WASHINGTON — Federal regulators first warned in an annual report to Congress on Friday that climate change was an “emerging threat” to the U.S. financial system, explaining how the costs associated with more hurricanes, wildfires and flooding caused by global warming. Earth could lead to a cascade of damage throughout the economy.
The Financial Stability Oversight Council, a group of leading financial regulators led by the Secretary of the Treasury, offered a stark assessment of how the effects of rising temperatures could spread, hurt real estate values and hurt insurers, banks and pensions. associated with the sector can incur heavy losses. The report follows a similar analysis of climate risks released by the council in October.
“Increased frequency and severity of acute physical risk events and longer-term chronic phenomena associated with climate change are expected to lead to increased economic and financial costs,” the new document said.
However, the report didn’t stop with the kinds of policies that environmental groups and progressive Democrats have been calling for, such as stricter rules requiring banks to assess their ability to withstand climate-related losses, new capital requirements or restrictions on extending financing to fossil fuels. fuel companies. Instead, it echoed a series of recommendations from the October report calling for improved data for evaluating climate-related financial risks and more unified disclosure requirements to help investors make more informed decisions.
Climate change was not mentioned in the Trump administration’s final FSOC report last year.
The warning about climate change was one of many looming threats to the financial system, which has been confronted for nearly two years in a global pandemic with ongoing uncertainty gripped by a new variant.
What you need to know about inflation in the US
In its annual report, the panel also warned of the risk of higher-than-expected inflation, suggesting it would lead to higher interest rates and losses at some financial institutions, weakening the momentum of the recovery.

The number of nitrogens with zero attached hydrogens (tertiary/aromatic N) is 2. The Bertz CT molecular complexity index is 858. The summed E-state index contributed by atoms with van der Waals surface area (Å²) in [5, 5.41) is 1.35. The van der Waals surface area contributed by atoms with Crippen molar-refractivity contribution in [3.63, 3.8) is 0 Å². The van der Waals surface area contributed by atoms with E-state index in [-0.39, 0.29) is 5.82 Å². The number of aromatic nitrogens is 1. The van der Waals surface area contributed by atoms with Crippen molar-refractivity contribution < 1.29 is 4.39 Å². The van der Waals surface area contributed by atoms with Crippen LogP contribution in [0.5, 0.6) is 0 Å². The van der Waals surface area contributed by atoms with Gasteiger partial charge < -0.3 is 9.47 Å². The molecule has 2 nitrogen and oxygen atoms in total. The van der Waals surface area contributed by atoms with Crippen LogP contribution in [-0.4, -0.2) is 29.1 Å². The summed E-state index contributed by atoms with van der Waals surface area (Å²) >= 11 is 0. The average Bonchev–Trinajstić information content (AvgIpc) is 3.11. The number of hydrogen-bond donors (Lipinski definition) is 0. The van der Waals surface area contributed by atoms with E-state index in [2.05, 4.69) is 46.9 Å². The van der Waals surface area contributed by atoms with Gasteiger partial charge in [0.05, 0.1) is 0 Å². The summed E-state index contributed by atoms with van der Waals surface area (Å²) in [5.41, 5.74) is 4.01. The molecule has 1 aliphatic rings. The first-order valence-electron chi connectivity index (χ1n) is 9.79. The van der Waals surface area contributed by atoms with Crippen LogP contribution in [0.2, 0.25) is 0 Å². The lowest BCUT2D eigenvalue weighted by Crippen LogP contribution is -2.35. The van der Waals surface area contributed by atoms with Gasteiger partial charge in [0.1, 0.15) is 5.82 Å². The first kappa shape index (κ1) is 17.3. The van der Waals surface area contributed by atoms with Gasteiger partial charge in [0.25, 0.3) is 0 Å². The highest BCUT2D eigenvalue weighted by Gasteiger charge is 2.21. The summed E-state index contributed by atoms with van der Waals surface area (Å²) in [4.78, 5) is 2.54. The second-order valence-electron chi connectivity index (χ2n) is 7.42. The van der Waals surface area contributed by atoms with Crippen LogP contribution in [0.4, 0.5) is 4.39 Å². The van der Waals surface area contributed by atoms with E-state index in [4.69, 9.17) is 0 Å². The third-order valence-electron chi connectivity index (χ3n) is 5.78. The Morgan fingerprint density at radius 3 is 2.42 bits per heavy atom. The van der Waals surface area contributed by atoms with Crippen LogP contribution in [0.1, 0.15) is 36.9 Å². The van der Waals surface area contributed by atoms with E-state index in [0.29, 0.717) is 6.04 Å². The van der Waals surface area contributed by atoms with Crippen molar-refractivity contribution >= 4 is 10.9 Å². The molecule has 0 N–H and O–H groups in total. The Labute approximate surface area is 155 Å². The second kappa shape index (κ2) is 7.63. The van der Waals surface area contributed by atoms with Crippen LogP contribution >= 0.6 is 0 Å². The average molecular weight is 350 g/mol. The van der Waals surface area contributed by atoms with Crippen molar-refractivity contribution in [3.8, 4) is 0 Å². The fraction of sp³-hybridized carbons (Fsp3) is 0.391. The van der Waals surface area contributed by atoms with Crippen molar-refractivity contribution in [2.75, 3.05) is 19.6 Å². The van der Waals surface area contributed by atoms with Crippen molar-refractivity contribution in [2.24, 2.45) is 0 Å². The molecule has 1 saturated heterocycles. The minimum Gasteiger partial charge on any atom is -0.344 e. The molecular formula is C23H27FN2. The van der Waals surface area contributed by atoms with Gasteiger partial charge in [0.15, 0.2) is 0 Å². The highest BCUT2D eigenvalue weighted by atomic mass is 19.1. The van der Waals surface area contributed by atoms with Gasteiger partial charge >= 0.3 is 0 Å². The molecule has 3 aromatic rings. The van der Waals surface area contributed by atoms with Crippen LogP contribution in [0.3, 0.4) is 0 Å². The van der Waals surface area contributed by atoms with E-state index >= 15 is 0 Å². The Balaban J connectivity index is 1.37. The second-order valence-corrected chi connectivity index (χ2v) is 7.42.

The report comes as the Federal Reserve said this week it would accelerate the end of its monthly bond-buying program, which it has used to support economic growth during the pandemic, and raise interest rates three times next year to fight inflation.
The FSOC regulators attributed inflation in advanced economies to “a rise in commodity prices, supply chain disruptions and labor shortages”. They warned that a rapid or unexpected rise in interest rates to dampen rising prices could trigger “sharp contractions” and acknowledged that it was unclear how long inflation would last.
“The advent of higher inflation also raises the question of whether longer-term household and corporate inflation expectations will rise or become unanchored,” the report said.
The trajectory of the global economy is also a concern, as lockdowns and downturns in other countries could spill over into the US financial system. Regulators specifically pointed to the prospect of a “hard landing” in China as a potential concern, noting that China’s real estate sector is “heavily used”. A slowdown in the real estate market there could hurt global commodity markets because China is such a major consumer of steel, copper and iron ore.
Frequently asked questions about inflation
What is inflation? Inflation is a loss of purchasing power over time, meaning your dollar won’t go as far tomorrow as it did today. It is usually expressed as the annual price change for everyday goods and services such as food, furniture, clothing, transportation costs, and toys.
The report also highlighted the fact that the pandemic has ushered in changes in the economy that are still difficult to comprehend.
For example, the FSOC is closely monitoring the commercial real estate sector, citing concerns that the rise of telecommuting could permanently shift demand for office space in cities. If at some point this shift leads to a rapid fall in valuations, it could be a blow to small and medium-sized banks that hold real estate loans and destabilize the financial system.
Corporate credit also remains a concern, with leverage in non-financial corporations being higher than in the past. Regulators are monitoring the aviation, hospitality and restaurant sectors, which have been hit hard by the pandemic, and warned that a wave of defaults or downgrades could be difficult for the financial sector to absorb.
The financial system also faces a series of new threats.
Digital assets, known as stablecoins, are another potential source of vulnerability, regulators said, adding that more coordinated oversight is needed because the industry is evolving so quickly. They said the value of digital assets remained highly volatile and they could be subject to “the risk of operational failure, fraud and market manipulation.”
The new technology could pose risks to the wider financial system if digital currency investors are suddenly unable to cash in on them. The regulators also said stablecoins could pose risks related to cybersecurity and illegal financing.
The FSOC has no regulatory power, but can direct regulators to address market vulnerabilities, and has the power to designate certain entities or activities as “systemic” and in need of closer oversight.